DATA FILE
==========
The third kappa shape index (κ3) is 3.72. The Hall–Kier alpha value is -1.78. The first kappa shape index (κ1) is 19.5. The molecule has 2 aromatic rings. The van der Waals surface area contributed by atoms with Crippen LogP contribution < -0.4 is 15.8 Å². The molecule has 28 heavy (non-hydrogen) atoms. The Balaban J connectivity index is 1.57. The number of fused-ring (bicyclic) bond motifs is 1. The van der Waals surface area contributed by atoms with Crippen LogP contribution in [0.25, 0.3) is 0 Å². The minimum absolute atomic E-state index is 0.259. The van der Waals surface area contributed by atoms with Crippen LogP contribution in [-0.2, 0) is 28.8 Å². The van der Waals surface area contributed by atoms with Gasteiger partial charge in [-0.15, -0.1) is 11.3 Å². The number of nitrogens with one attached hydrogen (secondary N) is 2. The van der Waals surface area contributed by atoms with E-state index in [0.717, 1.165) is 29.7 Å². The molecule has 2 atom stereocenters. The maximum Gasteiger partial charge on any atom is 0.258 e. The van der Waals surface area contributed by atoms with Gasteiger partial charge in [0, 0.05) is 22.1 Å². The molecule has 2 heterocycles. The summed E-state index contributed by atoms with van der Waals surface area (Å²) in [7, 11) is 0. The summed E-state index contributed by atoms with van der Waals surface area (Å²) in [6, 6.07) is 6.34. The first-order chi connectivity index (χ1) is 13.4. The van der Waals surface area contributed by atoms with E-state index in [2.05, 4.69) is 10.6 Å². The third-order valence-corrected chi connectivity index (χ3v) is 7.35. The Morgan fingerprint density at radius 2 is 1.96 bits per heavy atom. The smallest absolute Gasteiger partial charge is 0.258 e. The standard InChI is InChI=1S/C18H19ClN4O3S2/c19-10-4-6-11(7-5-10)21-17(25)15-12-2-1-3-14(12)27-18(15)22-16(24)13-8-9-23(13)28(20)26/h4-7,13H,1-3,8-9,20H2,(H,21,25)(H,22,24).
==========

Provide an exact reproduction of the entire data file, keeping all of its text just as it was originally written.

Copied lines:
The third kappa shape index (κ3) is 3.72. The Hall–Kier alpha value is -1.78. The first kappa shape index (κ1) is 19.5. The molecule has 2 aromatic rings. The van der Waals surface area contributed by atoms with Crippen LogP contribution < -0.4 is 15.8 Å². The molecule has 28 heavy (non-hydrogen) atoms. The Balaban J connectivity index is 1.57. The number of fused-ring (bicyclic) bond motifs is 1. The van der Waals surface area contributed by atoms with Crippen LogP contribution in [0.25, 0.3) is 0 Å². The minimum absolute atomic E-state index is 0.259. The van der Waals surface area contributed by atoms with Crippen LogP contribution in [-0.2, 0) is 28.8 Å². The van der Waals surface area contributed by atoms with Gasteiger partial charge in [-0.15, -0.1) is 11.3 Å². The number of nitrogens with one attached hydrogen (secondary N) is 2. The van der Waals surface area contributed by atoms with E-state index in [0.717, 1.165) is 29.7 Å². The molecule has 2 atom stereocenters. The maximum Gasteiger partial charge on any atom is 0.258 e. The van der Waals surface area contributed by atoms with Gasteiger partial charge in [0, 0.05) is 22.1 Å². The molecule has 2 heterocycles. The summed E-state index contributed by atoms with van der Waals surface area (Å²) in [7, 11) is 0. The summed E-state index contributed by atoms with van der Waals surface area (Å²) in [6, 6.07) is 6.34. The first-order chi connectivity index (χ1) is 13.4. The van der Waals surface area contributed by atoms with E-state index in [2.05, 4.69) is 10.6 Å². The third-order valence-corrected chi connectivity index (χ3v) is 7.35. The Morgan fingerprint density at radius 2 is 1.96 bits per heavy atom. The smallest absolute Gasteiger partial charge is 0.258 e. The standard InChI is InChI=1S/C18H19ClN4O3S2/c19-10-4-6-11(7-5-10)21-17(25)15-12-2-1-3-14(12)27-18(15)22-16(24)13-8-9-23(13)28(20)26/h4-7,13H,1-3,8-9,20H2,(H,21,25)(H,22,24).